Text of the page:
Try Our Apps
Dictionary.com

follow Dictionary.com

Is irregardless a word?

envy

[en-vee] /ˈɛn vi/
noun, plural envies.
1.
a feeling of discontent or covetousness with regard to another's advantages, success, possessions, etc.
2.
an object of such feeling:
Her intelligence made her the envy of her classmates.
3.
Obsolete. ill will.
verb (used with object), envied, envying.
4.
to regard (a person or thing) with envy: She envies you for your success. I envy your writing ability.
He envies her the position she has achieved in her profession.
verb (used without object), envied, envying.
5.
Obsolete. to be affected with envy.
Origin of envy
1250-1300
1250-1300; (noun) Middle English envie < Old French < Latin invidia, equivalent to invid(us) envious (derivative of invidēre to envy; see invidious) + -ia -y3; (v.) Middle English envien < Old French envier < Medieval Latin invidiāre, derivative of Latin invidia
Related forms
envyingly, adverb
unenvied, adjective
unenvying, adjective
unenvyingly, adverb
Can be confused
envy, jealousy (see synonym study at the current entry)
Synonyms
1. enviousness. Envy and jealousy are very close in meaning. Envy denotes a longing to possess something awarded to or achieved by another: to feel envy when a friend inherits a fortune. Jealousy, on the other hand, denotes a feeling of resentment that another has gained something that one more rightfully deserves: to feel jealousy when a coworker receives a promotion. Jealousy also refers to anguish caused by fear of unfaithfulness. 4. resent. Envy, begrudge, covet refer to one's attitude toward the possessions or attainments of others. To envy is to feel resentful and unhappy because someone else possesses, or has achieved, what one wishes oneself to possess, or to have achieved: to envy the wealthy, a woman's beauty, an honest man's reputation. To begrudge is to be unwilling that another should have the possessions, honors, or credit that person deserves: to begrudge a man a reward for heroism. To covet is to long jealously to possess what someone else possesses: I covet your silverware.
Dictionary.com Unabridged
Based on the Random House Dictionary, © Random House, Inc. 2016.
Cite This Source
Examples from the Web for envying
Historical Examples
  • For where envying and contention is: there is inconstancy and every evil work.

  • Is there any need of envying Polly in the great drawing-room?

    Floyd Grandon's Honor Amanda Minnie Douglas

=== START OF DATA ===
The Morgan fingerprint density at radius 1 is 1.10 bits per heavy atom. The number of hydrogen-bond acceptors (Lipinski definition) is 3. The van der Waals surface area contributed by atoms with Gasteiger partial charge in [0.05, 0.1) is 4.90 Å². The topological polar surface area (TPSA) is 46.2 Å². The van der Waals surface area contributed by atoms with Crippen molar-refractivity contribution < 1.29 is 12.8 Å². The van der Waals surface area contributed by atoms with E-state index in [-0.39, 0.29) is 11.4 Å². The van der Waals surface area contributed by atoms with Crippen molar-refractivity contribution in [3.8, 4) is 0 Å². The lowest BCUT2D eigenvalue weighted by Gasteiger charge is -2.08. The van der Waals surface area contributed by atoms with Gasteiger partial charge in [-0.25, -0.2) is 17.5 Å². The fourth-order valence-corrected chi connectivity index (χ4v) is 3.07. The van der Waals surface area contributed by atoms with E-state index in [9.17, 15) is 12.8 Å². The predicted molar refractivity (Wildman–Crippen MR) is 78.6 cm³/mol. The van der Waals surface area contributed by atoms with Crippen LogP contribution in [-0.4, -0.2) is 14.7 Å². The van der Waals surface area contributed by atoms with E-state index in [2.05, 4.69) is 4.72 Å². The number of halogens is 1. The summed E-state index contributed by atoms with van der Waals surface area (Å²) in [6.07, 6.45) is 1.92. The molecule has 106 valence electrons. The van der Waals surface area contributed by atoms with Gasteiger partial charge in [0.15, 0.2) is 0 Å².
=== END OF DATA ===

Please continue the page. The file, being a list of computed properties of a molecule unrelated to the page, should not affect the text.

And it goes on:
• She cast her glances right and left, seeing them and envying.

    Married Life May Edginton
  • I'm envying you terrible, Rube, being there every day and watching the thing grow.

    Kiddie the Scout Robert Leighton
  • He returns her affection, but she fancies every one else is wanting him and envying her.

  • "Of course, I do," said the General, envying one grandfather.

    The Christmas Peace Thomas Nelson Page
  • Lorne watched him make it, envying him his assurance; and Miss Milburn was aware that he watched and aware that he envied.

    The Imperialist (a.k.a. Mrs. Everard Cotes) Sara Jeannette Duncan
  • For where envying and strife is, there is confusion and every evil work.

  • Pocahontas, who had been wondering where to bestow herself, noticed the envying glances they cast in its direction.

    The Princess Pocahontas Virginia Watson
  • He tried hard to despise the braggart, but ended with envying him.

    Tales From Two Hemispheres Hjalmar Hjorth Boysen
British Dictionary definitions for envying

envy

/ˈɛnvɪ/
noun (pl) -vies
1.
a feeling of grudging or somewhat admiring discontent aroused by the possessions, achievements, or qualities of another
2.
the desire to have for oneself something possessed by another; covetousness
3.
an object of envy
verb -vies, -vying, -vied
4.
to be envious of (a person or thing)
Derived Forms
envier, noun
envyingly, adverb
Word Origin
C13: via Old French from Latin invidia, from invidēre to eye maliciously, from in-² + vidēre to see
Collins English Dictionary - Complete & Unabridged 2012 Digital Edition
© William Collins Sons & Co. Ltd. 1979, 1986 © HarperCollins
Publishers 1998, 2000, 2003, 2005, 2006, 2007, 2009, 2012
Cite This Source
Word Origin and History for envying

envy

n.

late 13c., from Old French envie "envy, jealousy, rivalry" (10c.), from Latin invidia "envy, jealousy," from invidus "envious," from invidere "envy," earlier "look at (with malice), cast an evil eye upon," from in- "upon" (see in- (2)) + videre "to see" (see vision).

Similar formations in Avestan nipashnaka "envious," also "look at;" Old Church Slavonic zavideti "to envy," from videti "to see;" Lithuanian pavydeti "to envy," related to veizdeti "to see, to look at."

v.

late 14c., from Old French envier, from envie (see envy (n.)). Related: Envied; envying.

Online Etymology Dictionary, © 2010 Douglas Harper
Cite This Source
Idioms and Phrases with envying

envy

The American Heritage® Idioms Dictionary
Copyright © 2002, 2001, 1995 by Houghton Mifflin Company. Published by Houghton Mifflin Company.
Cite This Source

Word of the Day

Difficulty index for envy

Most English speakers likely know this word

Word Value for envying

14
17
Scrabble Words With Friends

Nearby words for envying